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Will birther nonsense stop now?

By John P. Avlon, CNN Contributor
  • President Obama released his long-form birth certificate
  • John Avlon says it probably won't stop birthers from raising spurious questions
  • He says birther claims have been a pathetic waste of time
  • Avlon: Obama is right to say we have real problems to deal with

Editor's note: John P. Avlon is a CNN contributor and senior political columnist for The Daily Beast. He is the author of "Wingnuts: How the Lunatic Fringe Is Hijacking America."

New York (CNN) -- In response to the increased heat of conspiracy entrepreneurs selling books and seeding presidential campaigns with "birther" theories, President Obama released his long-form birth certificate Wednesday.

In the White House briefing room, he spoke frankly about how he'd been puzzled and initially "bemused" about the persistence of the rumors that he was not born in the United States even after his 2008 campaign released his certificate of live birth.

The birther theories have been thoroughly debunked before, but Donald Trump recently reignited the debate by basing his presidential flirtation largely on the birther claims and received a significant short-term bump in the polls as a result. This was a sign of the fringe blurring with the base, evidence of the political potential for playing to the lowest common denominator at a time when 51% of Republican primary voters doubt whether the president was born in the United States.

So, will this finally stop the conspiracy theorists?

Sadly, no. As Jonathan Swift once said, you cannot reason someone out of something they were not reasoned into.

But this long-form birth-certificate release will increase the ranks and volume of responsible Republicans who have realized that they have created a monster by encouraging "Obama Derangement Syndrome" for political gain. There are, after all, plenty of compelling rational reasons to oppose the president's re-election.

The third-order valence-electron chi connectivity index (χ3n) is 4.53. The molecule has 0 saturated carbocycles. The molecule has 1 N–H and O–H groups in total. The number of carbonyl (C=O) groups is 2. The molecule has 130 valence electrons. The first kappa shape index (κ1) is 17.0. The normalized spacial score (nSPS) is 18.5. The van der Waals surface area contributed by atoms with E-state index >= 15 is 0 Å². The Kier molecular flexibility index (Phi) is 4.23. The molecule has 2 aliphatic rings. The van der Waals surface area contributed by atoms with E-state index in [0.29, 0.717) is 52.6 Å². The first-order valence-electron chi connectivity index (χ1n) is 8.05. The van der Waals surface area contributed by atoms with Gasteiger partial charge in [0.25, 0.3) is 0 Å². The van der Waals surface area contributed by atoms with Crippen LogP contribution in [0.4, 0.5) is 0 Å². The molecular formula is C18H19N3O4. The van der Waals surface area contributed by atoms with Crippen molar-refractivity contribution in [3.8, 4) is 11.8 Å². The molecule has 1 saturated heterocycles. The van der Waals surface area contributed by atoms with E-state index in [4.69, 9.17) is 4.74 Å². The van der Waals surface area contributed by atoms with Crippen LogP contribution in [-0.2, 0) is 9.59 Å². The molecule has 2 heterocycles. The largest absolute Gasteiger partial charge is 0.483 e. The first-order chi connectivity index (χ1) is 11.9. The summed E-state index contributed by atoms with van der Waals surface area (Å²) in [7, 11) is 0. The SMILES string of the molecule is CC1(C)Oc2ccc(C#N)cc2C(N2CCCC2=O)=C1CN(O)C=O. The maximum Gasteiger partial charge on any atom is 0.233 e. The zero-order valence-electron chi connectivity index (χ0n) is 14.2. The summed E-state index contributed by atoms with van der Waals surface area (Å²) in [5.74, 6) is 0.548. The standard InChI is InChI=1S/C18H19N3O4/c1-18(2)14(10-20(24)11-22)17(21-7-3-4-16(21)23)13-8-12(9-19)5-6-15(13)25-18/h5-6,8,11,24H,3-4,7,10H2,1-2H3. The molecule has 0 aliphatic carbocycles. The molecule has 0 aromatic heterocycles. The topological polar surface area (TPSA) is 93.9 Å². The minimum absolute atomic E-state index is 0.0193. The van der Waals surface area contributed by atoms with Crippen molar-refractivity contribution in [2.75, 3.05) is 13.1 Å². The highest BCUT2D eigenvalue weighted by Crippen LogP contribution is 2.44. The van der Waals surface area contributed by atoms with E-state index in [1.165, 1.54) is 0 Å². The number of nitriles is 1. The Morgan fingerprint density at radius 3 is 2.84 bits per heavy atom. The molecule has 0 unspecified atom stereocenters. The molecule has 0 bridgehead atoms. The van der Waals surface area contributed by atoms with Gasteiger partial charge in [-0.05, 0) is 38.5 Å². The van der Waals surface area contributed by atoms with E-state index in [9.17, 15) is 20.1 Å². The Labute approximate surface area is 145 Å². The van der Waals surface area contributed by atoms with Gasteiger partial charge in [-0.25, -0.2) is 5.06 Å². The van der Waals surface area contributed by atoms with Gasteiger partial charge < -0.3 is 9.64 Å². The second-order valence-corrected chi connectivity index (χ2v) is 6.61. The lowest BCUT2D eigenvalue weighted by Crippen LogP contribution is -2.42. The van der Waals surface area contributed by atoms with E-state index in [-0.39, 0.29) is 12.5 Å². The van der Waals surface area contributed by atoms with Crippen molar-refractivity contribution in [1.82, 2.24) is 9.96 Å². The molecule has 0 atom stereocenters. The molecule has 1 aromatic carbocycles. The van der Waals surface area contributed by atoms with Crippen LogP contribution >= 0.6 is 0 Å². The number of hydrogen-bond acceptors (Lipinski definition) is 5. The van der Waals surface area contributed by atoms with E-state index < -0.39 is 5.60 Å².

Already, there are those whose only response to this release is to suspiciously ask why the long-form birth certificate was not released sooner. Others are questioning whether the document is real, with Drudge Report linking to a story pointing out that the doctor who presided over the birth died in 2003, presumably making 100% verification permanently in doubt. And there were folks who resisted previous evidence, like the two concurrent birth announcements for Barack Obama in Honolulu papers.

Like the Bush Derangement Syndrome that proliferated on the far-left during the last administration -- the 9/11 truthers were the birthers of the Bush era -- Obama Derangement Syndrome is a hydra-headed monster of conspiracy theories. Some will now switch to related variations, questioning the president's religion or, as Trump has started to do, his school records. Conspiracy theories always parade as scientific theory, pushed by people claiming to have special knowledge of some monstrous fraud. But in the end, it is fright-wing politics peddled to the gullible, troubled and hyper-partisan.